Sunday, July 12, 2009

Collage Inspiration & Happinomics


Denise Falk Collage , spotted at Denise Sponge

I'm inspired by how this artist uses whole pieces of vintage pieces in a collage. It appeals to the part of me that wants to preserve the whole of these vintage gems.

Pam sent me this fun piece of writing, Happinomics by Clay Williams, on his experimentation with Dr. John Helliwell's theory that increased social interaction increases our happiness quotient. Perfect timing. Here's a sneak peak of some favorite parts:

"The woman sitting opposite me on the #4 Powell bus is wearing a leather bomber jacket and stylized Armani glasses. Her fingers are crossed over the wooden handle of a corduroy shoulder bag. The words "PURL" and "KNIT" are tattooed across her knuckles in the same gothic lettering that Tupac Shakur used to tattoo "OUTLAW" on his forearm. I'm about to talk to someone who is, apparently, a gangster knitter."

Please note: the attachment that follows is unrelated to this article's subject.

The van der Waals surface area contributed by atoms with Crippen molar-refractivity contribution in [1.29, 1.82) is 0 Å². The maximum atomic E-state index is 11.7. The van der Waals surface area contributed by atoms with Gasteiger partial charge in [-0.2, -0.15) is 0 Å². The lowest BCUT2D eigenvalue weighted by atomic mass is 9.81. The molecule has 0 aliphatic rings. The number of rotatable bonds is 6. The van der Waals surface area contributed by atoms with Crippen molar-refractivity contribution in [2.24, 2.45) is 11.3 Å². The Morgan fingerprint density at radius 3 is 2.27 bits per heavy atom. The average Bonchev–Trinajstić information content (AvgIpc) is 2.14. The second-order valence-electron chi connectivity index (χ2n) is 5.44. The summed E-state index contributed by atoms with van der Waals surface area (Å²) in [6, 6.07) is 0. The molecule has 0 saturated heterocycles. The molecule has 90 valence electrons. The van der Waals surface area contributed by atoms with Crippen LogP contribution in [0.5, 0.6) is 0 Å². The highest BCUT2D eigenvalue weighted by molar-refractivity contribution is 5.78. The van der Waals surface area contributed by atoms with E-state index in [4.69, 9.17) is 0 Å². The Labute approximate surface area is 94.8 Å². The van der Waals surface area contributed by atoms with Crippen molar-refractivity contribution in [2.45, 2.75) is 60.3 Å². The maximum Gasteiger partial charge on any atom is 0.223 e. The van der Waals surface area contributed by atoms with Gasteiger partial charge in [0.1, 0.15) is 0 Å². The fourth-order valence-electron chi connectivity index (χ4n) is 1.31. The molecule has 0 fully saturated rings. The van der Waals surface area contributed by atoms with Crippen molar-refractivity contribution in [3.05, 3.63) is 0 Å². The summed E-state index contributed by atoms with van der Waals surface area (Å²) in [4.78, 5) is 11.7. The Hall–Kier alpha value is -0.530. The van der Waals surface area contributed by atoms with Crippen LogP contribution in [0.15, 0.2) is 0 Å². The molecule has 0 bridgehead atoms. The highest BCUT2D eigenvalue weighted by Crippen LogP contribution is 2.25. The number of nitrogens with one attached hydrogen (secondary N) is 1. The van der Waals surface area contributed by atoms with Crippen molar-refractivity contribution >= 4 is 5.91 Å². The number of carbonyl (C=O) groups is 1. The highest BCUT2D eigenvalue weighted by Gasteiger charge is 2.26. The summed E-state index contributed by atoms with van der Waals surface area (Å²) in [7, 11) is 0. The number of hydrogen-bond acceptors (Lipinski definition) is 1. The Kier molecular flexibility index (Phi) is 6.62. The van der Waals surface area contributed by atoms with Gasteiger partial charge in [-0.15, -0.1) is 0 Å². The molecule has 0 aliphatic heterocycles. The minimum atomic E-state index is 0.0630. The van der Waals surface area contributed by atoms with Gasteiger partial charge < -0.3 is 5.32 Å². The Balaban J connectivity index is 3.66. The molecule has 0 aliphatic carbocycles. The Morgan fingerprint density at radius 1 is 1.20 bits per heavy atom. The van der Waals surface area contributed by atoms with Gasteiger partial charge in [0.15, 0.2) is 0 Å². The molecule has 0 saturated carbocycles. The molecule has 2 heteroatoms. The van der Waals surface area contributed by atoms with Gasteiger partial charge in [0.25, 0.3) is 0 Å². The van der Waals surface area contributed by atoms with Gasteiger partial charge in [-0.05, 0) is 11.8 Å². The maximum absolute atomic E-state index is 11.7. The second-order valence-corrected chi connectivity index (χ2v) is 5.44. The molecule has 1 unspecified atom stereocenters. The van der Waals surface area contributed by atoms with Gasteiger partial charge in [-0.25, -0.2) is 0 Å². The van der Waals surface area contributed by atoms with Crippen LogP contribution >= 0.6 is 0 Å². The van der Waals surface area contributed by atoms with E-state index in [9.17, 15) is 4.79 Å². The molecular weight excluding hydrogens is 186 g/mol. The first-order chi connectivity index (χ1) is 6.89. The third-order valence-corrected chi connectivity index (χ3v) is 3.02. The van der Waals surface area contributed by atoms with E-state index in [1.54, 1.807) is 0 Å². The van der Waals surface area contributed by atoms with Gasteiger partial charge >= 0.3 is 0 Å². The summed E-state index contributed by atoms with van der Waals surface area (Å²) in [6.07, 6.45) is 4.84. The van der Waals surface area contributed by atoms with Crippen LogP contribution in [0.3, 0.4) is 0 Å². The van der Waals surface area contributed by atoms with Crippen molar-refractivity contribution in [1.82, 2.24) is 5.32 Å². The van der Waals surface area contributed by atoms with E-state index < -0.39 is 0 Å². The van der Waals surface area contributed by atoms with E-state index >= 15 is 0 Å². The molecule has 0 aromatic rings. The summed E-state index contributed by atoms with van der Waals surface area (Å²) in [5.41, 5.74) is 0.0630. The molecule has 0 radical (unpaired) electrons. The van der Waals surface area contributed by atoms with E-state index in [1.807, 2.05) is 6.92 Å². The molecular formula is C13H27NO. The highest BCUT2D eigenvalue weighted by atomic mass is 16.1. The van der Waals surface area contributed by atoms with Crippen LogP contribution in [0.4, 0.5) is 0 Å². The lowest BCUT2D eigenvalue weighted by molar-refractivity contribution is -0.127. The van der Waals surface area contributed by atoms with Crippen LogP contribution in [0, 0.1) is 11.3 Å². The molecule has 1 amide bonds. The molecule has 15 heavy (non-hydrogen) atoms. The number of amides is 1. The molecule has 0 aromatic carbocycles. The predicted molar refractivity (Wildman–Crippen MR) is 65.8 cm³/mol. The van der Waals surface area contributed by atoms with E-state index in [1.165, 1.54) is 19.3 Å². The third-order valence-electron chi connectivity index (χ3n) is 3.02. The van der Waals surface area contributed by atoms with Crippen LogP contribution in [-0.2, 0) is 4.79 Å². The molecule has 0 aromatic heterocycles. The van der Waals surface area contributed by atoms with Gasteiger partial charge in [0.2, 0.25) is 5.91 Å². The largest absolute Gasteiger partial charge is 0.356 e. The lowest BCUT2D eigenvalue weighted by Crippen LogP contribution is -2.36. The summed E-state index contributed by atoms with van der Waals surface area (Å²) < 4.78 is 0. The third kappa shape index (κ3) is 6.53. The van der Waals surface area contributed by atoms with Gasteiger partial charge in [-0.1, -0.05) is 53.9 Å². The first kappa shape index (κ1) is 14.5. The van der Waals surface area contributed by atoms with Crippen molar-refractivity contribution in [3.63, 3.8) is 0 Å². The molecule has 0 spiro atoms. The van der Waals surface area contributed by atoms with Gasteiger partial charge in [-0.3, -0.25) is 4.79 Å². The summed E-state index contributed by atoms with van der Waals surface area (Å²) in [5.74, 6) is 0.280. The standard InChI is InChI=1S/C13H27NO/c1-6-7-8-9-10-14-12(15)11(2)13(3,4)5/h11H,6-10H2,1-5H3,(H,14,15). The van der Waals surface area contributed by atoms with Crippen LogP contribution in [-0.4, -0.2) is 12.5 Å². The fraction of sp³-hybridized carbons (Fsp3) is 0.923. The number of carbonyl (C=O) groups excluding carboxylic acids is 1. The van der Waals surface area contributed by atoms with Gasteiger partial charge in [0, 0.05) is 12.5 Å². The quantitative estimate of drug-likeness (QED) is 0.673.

And later:

"Ten minutes later, the bus pulls up to my stop. At the door I turn and say, “I like your tattoos.” She removes her iPod buds and looks up at me (hazel eyes. I love hazel eyes). “Thank you,” she says, a smile dancing at the edges of her lips. As the bus pulls away from the curb, I record a happiness level of seven into my logbook.[1]"

Yeterday after a glorious Whole Body Focusing class in Mill Valley, I had the opposite experience at a Mill Valley gas station. Never in my life have I had so many people honking their horns at me and others at a gas station. I finally lost my cool after the fifth incident when the horn-honking Prius owner pulled up beside my car, rolled down her window and started to chew me out because she couldn't tell that I was pumping gas while sitting in my car. The irony of the conclusion to my body bliss day was beautiful.

2 comments:

paperwerks said...

thanks so much for the post with both the collage and the writing! what a great way to start my day.

Sherry said...

Oh yes, this one calls out to me as well. I love love love rummaging through vintage paper ephemera, and feel compelled to make something of what I have found.